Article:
Moving in together isn’t always as easy as we think it will be. Not only is the dynamic of the relationship going to change, but so will all other aspects of your life.
Relationships often end after moving in together because of how much change occurs and how much compromise needs to take place.
Every single person wants to know how married life differs from single life and moving in together is the closest step to understanding what it feels like to be married without the ring.
Think about it: money, status, time and space are constantly shared, and when you move in together, they must be organized in a way to accommodate both of you!
If you want to make it work, make sure to follow these rules!
1. Make the space together. Just as couples may move into a space that is new for both of them, sometimes one partner will have to or choose to move into the other partners pre-existing space. In this case, it can make the partner who is new to the environment feel as though it is not fully theirs. In an effort to make this more comfortable for each other, consider making changes to the pre-existing space together. Whether it’s re-painting the bedroom, getting new bedding, adding artwork, photos or memorabilia from the other partners old place, make sure it becomes a new place for the both of you to share. Your home should be a place of comfort and it should feel like “home” to both partners.
2. Discuss house chores. Whether it’s taking out the garbage, cleaning the bathroom, vacuuming, making the bed (and how you both like it made) loading or unloading the dishwasher, or any of the other ones, all regular house chores must be split evenly and actually fulfilled the way you both expect them to be done. If you’re incapable of discussing these things, it probably isn’t a good idea to live together.
3. Schedule ME time. It’s very common for couples to feel overwhelmed when they first move in together because of the lack of space. It’s also very easy to feel overwhelmed from spending every waking moment together. Sure, you probably have jobs (hopefully) but you may still have the same hours off, and spend all of those together. When you’re living in the same house, especially if your space is small, it’s important to schedule time for you. Whether you go to the gym, for a run/walk outside, walk the dog, or even just make plans to be by yourself when your partner makes plans with family or friends, never lose sight of your personal needs.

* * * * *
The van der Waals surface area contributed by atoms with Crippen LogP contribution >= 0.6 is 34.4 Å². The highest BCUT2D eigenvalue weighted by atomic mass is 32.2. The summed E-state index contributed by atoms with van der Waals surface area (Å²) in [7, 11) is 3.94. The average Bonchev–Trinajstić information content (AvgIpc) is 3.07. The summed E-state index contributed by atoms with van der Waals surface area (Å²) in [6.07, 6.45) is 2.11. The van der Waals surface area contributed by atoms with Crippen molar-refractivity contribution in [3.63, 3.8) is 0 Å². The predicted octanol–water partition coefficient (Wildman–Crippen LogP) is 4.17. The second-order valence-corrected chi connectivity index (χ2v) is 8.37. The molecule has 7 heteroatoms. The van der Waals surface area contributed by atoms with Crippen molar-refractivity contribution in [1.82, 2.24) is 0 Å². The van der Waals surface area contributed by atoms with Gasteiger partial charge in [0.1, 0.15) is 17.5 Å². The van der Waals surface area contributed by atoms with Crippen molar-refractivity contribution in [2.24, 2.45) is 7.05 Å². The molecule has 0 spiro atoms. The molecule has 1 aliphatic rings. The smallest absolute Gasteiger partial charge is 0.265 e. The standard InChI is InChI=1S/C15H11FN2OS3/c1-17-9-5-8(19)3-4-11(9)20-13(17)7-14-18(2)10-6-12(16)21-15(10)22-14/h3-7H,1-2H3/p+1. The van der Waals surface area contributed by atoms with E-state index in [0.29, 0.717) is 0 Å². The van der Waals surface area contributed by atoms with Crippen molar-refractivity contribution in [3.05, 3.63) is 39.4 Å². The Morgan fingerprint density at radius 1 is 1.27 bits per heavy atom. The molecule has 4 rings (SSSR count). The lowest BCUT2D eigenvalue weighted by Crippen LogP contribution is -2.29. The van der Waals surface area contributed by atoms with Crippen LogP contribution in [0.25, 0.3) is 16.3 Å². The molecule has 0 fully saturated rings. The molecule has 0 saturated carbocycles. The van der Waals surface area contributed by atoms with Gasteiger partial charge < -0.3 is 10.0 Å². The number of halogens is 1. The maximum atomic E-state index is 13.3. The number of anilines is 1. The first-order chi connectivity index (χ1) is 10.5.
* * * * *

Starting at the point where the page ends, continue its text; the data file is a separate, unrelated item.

4. Make time for friends. It’s very easy to want to spend every waking moment of your time with one another because you live in the same house and it’s almost impossible not to. Make sure that you both still schedule time with your respective friends both alone and together. It’s nice to be so in love that you only want to be with each other, but it is NOT healthy to do that.
5. Schedule intimacy. Lives have a funny way of getting in the middle of everything, especially our sex lives. When you and your partner lived apart, there was the constant desire to make the most of the times you had together and sex happens more often. When you go to sleep next to each other every night that changes. And there is definite scientific truth behind the statement, “if you don’t use it, you lose it.” The best way to prevent this from happening is making a designated “date night” and let this night consist of just you two, no phones, a fun activity or meal and some intimacy. It keeps the physical part of your relationship from dwindling.
6. Discuss future timeline. Too many couples move in together and end years later after one person is expecting a ring, and the other person doesn’t provide one. Moving in together does NOT mean that you’re guaranteed to get engaged. When you move in with someone, make sure to have some sort of timeline set so you know that years are not going to pass without your expectations met. Although each couple differs, some suggest making it clear that if you’re not engaged within two years of living together you will move out. I can tell you one thing, if you don’t set a timeline, your relationship may end and it isn’t going to end with wedding bells.
7. Money. We were all raised differently, and different families have different ways of managing money. Stereotypically men handle the finances, but in today’s world this is no longer the case. There are too many different ways that couples/families manage money, so it’s important to make this a discussion before moving in. Who is paying what bills? How are they being paid for? What is each of your credit like? Whose name is going on the lease? Will you have a shared bank account for bills? All of these questions should be discussed before moving in together, if you can’t talk money, how can you afford a future together?